Harvesting and Ripening Tomatoes
Early to mid-July is almost like heaven to a vegetable gardener. It is the start of the tomato season. All winter we have been subjected to the so-called tomatoes in the grocery store, but now the flavorful homegrown fruits are ready for the picking.
Do vine-ripened tomatoes taste better?
We have all enjoyed the vine-ripe flavor of fresh tomatoes from the garden, but does a tomato have to remain on the vine until it is completely ripe to develop that wonderful flavor? The answer is no.
Although many will debate this answer, it is true from a scientific standpoint. What has happened over the years is we have been conditioned to relate taste with ripening on the vine. This is because of the poor flavor and quality of greenhouse tomatoes.
How tomatoes ripen
When a tomato reaches full size it becomes pale green. This is when the ripening process starts, which is regulated by an internal gas produced within the fruit called ethylene. When the tomato reaches the breaker stage, when it is about half green and half pinkish-red, a layer of cells form across the stem of the tomato sealing it off from the main vine. When this occurs, there is nothing that can move from the plant into the fruit. The tomato can be harvested and ripened off the vine with no loss of flavor, quality or nutrition.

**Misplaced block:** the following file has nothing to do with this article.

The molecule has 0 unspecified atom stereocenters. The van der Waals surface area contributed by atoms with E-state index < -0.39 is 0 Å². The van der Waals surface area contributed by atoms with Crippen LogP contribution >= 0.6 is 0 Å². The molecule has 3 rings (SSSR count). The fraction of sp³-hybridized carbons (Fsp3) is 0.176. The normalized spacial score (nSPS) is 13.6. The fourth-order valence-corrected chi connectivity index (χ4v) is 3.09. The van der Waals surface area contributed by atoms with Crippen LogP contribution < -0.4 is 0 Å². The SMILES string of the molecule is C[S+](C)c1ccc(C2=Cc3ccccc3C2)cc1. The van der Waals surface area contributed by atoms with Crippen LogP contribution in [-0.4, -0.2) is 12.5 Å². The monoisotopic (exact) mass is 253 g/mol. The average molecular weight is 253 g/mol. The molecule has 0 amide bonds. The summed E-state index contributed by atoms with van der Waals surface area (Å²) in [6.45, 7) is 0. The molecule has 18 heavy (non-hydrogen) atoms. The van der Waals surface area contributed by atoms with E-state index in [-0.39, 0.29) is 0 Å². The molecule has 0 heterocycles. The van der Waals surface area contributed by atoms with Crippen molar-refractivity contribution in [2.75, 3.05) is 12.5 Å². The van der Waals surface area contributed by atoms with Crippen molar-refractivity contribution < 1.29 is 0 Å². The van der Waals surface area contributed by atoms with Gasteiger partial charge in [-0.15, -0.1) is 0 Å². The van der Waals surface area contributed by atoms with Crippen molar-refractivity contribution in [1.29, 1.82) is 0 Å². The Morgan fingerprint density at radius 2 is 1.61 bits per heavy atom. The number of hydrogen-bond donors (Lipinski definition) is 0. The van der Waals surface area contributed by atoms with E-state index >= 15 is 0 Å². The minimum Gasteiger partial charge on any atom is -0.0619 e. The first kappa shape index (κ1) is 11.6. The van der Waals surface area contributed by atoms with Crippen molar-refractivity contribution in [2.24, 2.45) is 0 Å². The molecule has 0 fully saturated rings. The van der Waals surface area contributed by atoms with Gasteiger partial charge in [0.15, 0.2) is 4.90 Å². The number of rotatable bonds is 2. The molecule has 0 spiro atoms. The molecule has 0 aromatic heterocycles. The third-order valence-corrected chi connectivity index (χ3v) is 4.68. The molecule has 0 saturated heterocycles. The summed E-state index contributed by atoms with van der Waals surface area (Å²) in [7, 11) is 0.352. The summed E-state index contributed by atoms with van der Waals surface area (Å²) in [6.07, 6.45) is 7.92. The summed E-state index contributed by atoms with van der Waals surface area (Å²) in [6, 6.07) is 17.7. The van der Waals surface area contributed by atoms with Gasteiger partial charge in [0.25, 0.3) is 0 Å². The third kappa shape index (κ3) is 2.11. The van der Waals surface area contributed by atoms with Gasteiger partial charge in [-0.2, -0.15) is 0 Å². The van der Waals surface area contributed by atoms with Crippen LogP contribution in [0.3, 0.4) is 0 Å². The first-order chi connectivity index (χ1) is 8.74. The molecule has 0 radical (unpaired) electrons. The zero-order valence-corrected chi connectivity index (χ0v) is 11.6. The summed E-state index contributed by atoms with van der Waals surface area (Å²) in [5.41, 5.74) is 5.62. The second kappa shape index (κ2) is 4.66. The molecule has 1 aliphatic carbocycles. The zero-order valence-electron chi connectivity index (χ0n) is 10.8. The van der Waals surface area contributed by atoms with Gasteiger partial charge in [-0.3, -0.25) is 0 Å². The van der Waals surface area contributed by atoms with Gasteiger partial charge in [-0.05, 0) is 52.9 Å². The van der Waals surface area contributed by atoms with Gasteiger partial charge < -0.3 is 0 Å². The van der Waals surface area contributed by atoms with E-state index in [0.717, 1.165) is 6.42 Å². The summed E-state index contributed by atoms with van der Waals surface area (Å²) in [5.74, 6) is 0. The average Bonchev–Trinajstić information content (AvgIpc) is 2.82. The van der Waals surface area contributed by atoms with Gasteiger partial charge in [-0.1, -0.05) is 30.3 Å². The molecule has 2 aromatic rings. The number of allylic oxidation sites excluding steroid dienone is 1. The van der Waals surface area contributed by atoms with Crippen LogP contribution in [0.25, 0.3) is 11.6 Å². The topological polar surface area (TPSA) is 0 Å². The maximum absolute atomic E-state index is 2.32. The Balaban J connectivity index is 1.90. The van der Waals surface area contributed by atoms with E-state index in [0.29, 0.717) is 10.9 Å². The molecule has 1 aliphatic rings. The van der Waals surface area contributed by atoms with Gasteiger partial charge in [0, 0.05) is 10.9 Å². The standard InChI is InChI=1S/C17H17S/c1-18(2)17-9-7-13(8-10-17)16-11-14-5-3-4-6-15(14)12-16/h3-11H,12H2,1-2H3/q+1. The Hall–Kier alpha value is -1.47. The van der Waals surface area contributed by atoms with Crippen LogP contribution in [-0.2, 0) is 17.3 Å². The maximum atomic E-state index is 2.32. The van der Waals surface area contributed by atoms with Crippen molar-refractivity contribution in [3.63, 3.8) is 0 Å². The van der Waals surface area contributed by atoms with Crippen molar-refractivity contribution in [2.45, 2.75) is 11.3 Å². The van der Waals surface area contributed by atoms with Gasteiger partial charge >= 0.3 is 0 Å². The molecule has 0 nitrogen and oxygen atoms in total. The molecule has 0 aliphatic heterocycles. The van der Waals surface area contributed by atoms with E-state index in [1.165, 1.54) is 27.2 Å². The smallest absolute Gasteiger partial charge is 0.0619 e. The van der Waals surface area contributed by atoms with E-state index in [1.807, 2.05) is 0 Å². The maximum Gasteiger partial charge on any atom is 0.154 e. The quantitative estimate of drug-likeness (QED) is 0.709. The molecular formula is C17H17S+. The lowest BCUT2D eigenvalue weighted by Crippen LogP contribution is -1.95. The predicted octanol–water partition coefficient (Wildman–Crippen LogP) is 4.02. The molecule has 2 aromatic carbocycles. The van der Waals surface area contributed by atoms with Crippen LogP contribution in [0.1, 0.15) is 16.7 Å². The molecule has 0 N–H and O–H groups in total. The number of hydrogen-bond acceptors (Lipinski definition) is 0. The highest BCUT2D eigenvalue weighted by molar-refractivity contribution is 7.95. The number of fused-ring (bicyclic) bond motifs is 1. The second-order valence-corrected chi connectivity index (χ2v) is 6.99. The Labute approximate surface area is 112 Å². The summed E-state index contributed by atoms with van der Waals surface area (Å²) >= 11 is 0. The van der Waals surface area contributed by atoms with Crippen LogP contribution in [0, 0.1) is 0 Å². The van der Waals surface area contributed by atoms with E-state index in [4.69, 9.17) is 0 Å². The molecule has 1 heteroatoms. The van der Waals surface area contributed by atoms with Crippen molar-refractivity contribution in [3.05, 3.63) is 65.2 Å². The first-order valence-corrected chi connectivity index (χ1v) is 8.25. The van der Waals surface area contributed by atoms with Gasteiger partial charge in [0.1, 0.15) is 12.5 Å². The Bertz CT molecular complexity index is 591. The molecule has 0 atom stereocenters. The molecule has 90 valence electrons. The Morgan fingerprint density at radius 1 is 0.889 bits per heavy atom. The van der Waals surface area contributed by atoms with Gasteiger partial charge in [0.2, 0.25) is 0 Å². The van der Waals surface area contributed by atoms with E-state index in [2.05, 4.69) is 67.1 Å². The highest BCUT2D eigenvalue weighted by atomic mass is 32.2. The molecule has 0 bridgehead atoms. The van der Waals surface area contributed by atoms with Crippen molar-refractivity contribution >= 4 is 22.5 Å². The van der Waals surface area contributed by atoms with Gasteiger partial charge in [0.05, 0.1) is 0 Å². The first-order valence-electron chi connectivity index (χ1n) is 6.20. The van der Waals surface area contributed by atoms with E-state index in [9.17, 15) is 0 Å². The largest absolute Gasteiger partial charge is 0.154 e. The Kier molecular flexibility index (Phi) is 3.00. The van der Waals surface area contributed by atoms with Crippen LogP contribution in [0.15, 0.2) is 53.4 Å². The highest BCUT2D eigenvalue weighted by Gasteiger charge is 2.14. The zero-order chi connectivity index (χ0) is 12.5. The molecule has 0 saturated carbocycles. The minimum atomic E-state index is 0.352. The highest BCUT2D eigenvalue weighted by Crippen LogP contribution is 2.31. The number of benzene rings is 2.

Harvesting at the breaker stage offers several advantages to a tomato grower. It lightens the fruit load on the plant, reducing the chance of cracking or fruit damage, and also allows the grower to control the ripening process.
Controlling the ripening process
One common tomato problem in Kansas during summer is the heat. Temperatures over ninety-five degrees decrease the development of the red pigments, resulting in an orange-red fruit.
Picking and ripening indoors allows you to control the ripening, thus the supply that needs to be used at one time. Tomatoes held at cooler temperatures will ripen slower. You can speed up or slow down the process by raising the temperature to an optimum eighty-five degrees or lowering to a minimum of fifty degrees.
Harvesting a vine-ripe tomato may give us the feeling of picking the perfect fruit, but it is not necessary for a flavorful harvest. Just remember that tomatoes develop their optimum flavor, nutrition, and color when they are in the full red ripe stage, but this does not have to occur on the plant.